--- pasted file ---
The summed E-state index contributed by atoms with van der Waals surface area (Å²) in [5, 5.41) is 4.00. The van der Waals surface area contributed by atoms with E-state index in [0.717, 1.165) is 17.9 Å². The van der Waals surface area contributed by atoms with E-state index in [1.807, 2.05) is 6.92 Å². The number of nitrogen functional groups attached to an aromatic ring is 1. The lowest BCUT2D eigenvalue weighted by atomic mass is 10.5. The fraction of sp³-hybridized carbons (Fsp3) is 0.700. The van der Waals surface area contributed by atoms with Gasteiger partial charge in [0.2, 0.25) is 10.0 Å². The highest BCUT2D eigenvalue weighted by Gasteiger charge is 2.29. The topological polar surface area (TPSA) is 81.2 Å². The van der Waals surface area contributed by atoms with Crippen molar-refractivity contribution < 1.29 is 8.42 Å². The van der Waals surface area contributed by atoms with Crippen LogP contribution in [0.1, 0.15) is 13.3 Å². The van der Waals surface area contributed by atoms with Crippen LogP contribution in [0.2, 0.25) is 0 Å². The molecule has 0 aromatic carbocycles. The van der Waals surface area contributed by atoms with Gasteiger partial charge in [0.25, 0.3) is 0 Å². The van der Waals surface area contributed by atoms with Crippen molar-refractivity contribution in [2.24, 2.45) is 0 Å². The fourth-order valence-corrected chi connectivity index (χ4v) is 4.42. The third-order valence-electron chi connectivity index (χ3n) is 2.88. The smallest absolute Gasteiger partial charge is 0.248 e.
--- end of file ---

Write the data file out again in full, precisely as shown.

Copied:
The summed E-state index contributed by atoms with van der Waals surface area (Å²) in [5, 5.41) is 4.00. The van der Waals surface area contributed by atoms with E-state index in [0.717, 1.165) is 17.9 Å². The van der Waals surface area contributed by atoms with E-state index in [1.807, 2.05) is 6.92 Å². The number of nitrogen functional groups attached to an aromatic ring is 1. The lowest BCUT2D eigenvalue weighted by atomic mass is 10.5. The fraction of sp³-hybridized carbons (Fsp3) is 0.700. The van der Waals surface area contributed by atoms with Gasteiger partial charge in [0.2, 0.25) is 10.0 Å². The highest BCUT2D eigenvalue weighted by Gasteiger charge is 2.29. The topological polar surface area (TPSA) is 81.2 Å². The van der Waals surface area contributed by atoms with Crippen molar-refractivity contribution < 1.29 is 8.42 Å². The van der Waals surface area contributed by atoms with Crippen LogP contribution in [0.1, 0.15) is 13.3 Å². The van der Waals surface area contributed by atoms with Crippen LogP contribution in [0.2, 0.25) is 0 Å². The molecule has 0 aromatic carbocycles. The van der Waals surface area contributed by atoms with Gasteiger partial charge in [0.25, 0.3) is 0 Å². The van der Waals surface area contributed by atoms with Crippen molar-refractivity contribution in [2.24, 2.45) is 0 Å². The fourth-order valence-corrected chi connectivity index (χ4v) is 4.42. The third-order valence-electron chi connectivity index (χ3n) is 2.88. The smallest absolute Gasteiger partial charge is 0.248 e.